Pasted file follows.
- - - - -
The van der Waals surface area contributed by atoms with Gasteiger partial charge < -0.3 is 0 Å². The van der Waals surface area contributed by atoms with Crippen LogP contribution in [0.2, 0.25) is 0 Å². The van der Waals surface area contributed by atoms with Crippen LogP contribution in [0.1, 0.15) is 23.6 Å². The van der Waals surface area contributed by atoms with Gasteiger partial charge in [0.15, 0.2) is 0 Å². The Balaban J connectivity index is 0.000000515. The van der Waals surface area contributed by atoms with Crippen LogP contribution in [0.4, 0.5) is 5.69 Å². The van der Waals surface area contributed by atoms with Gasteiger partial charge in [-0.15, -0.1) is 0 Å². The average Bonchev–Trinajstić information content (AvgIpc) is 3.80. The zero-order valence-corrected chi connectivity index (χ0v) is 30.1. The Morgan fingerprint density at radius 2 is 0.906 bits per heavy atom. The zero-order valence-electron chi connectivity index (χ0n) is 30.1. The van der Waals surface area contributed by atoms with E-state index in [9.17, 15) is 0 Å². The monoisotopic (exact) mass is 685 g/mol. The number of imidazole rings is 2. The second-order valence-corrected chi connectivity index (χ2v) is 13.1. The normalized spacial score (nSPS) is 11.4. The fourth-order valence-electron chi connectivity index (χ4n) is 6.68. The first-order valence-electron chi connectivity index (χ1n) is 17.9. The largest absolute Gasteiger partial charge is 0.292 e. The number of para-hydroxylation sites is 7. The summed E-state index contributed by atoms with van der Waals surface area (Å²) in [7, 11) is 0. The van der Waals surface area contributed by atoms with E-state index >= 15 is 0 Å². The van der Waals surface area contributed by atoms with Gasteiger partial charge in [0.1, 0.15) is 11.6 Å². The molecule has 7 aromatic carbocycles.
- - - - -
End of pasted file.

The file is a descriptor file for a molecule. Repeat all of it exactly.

The van der Waals surface area contributed by atoms with Gasteiger partial charge < -0.3 is 0 Å². The van der Waals surface area contributed by atoms with Crippen LogP contribution in [0.2, 0.25) is 0 Å². The van der Waals surface area contributed by atoms with Crippen LogP contribution in [0.1, 0.15) is 23.6 Å². The van der Waals surface area contributed by atoms with Gasteiger partial charge in [0.15, 0.2) is 0 Å². The Balaban J connectivity index is 0.000000515. The van der Waals surface area contributed by atoms with Crippen LogP contribution in [0.4, 0.5) is 5.69 Å². The van der Waals surface area contributed by atoms with Gasteiger partial charge in [-0.15, -0.1) is 0 Å². The average Bonchev–Trinajstić information content (AvgIpc) is 3.80. The zero-order valence-corrected chi connectivity index (χ0v) is 30.1. The Morgan fingerprint density at radius 2 is 0.906 bits per heavy atom. The zero-order valence-electron chi connectivity index (χ0n) is 30.1. The van der Waals surface area contributed by atoms with E-state index in [9.17, 15) is 0 Å². The monoisotopic (exact) mass is 685 g/mol. The number of imidazole rings is 2. The second-order valence-corrected chi connectivity index (χ2v) is 13.1. The normalized spacial score (nSPS) is 11.4. The fourth-order valence-electron chi connectivity index (χ4n) is 6.68. The first-order valence-electron chi connectivity index (χ1n) is 17.9. The largest absolute Gasteiger partial charge is 0.292 e. The number of para-hydroxylation sites is 7. The summed E-state index contributed by atoms with van der Waals surface area (Å²) in [7, 11) is 0. The van der Waals surface area contributed by atoms with E-state index >= 15 is 0 Å². The van der Waals surface area contributed by atoms with Gasteiger partial charge in [0.1, 0.15) is 11.6 Å². The molecule has 7 aromatic carbocycles.